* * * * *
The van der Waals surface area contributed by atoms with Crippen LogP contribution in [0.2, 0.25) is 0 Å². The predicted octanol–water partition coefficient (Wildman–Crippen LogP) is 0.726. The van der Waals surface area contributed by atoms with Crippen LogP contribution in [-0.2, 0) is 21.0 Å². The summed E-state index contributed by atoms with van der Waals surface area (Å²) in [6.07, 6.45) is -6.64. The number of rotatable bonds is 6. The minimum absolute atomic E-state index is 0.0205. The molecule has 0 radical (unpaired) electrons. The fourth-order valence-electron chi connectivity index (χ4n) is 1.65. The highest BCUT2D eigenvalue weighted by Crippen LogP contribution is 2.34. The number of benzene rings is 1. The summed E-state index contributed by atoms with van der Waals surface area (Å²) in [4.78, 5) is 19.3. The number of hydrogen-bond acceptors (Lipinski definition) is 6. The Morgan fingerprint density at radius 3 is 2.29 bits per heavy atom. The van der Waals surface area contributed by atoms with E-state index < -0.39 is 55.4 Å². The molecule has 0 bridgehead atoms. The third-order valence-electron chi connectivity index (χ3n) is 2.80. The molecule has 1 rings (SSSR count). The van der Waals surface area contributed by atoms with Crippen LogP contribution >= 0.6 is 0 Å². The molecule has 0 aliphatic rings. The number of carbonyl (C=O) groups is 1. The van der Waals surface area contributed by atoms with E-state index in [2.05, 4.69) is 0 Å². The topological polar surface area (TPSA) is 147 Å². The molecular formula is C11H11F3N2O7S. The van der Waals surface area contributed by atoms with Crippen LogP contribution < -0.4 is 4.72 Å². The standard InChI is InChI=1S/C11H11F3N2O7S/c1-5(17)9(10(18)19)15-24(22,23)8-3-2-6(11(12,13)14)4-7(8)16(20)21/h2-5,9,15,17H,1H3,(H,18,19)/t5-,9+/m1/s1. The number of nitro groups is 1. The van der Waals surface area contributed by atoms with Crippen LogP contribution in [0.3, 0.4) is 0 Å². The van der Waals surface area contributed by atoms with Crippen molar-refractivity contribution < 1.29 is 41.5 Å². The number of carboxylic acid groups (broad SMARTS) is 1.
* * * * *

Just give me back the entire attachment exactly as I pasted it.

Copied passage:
The van der Waals surface area contributed by atoms with Crippen LogP contribution in [0.2, 0.25) is 0 Å². The predicted octanol–water partition coefficient (Wildman–Crippen LogP) is 0.726. The van der Waals surface area contributed by atoms with Crippen LogP contribution in [-0.2, 0) is 21.0 Å². The summed E-state index contributed by atoms with van der Waals surface area (Å²) in [6.07, 6.45) is -6.64. The number of rotatable bonds is 6. The minimum absolute atomic E-state index is 0.0205. The molecule has 0 radical (unpaired) electrons. The fourth-order valence-electron chi connectivity index (χ4n) is 1.65. The highest BCUT2D eigenvalue weighted by Crippen LogP contribution is 2.34. The number of benzene rings is 1. The summed E-state index contributed by atoms with van der Waals surface area (Å²) in [4.78, 5) is 19.3. The number of hydrogen-bond acceptors (Lipinski definition) is 6. The Morgan fingerprint density at radius 3 is 2.29 bits per heavy atom. The van der Waals surface area contributed by atoms with E-state index < -0.39 is 55.4 Å². The molecule has 0 bridgehead atoms. The third-order valence-electron chi connectivity index (χ3n) is 2.80. The molecule has 1 rings (SSSR count). The van der Waals surface area contributed by atoms with Crippen LogP contribution >= 0.6 is 0 Å². The molecule has 0 aliphatic rings. The number of carbonyl (C=O) groups is 1. The van der Waals surface area contributed by atoms with E-state index in [2.05, 4.69) is 0 Å². The topological polar surface area (TPSA) is 147 Å². The molecular formula is C11H11F3N2O7S. The van der Waals surface area contributed by atoms with Crippen LogP contribution < -0.4 is 4.72 Å². The standard InChI is InChI=1S/C11H11F3N2O7S/c1-5(17)9(10(18)19)15-24(22,23)8-3-2-6(11(12,13)14)4-7(8)16(20)21/h2-5,9,15,17H,1H3,(H,18,19)/t5-,9+/m1/s1. The number of nitro groups is 1. The van der Waals surface area contributed by atoms with Crippen LogP contribution in [0.3, 0.4) is 0 Å². The van der Waals surface area contributed by atoms with Crippen molar-refractivity contribution < 1.29 is 41.5 Å². The number of carboxylic acid groups (broad SMARTS) is 1.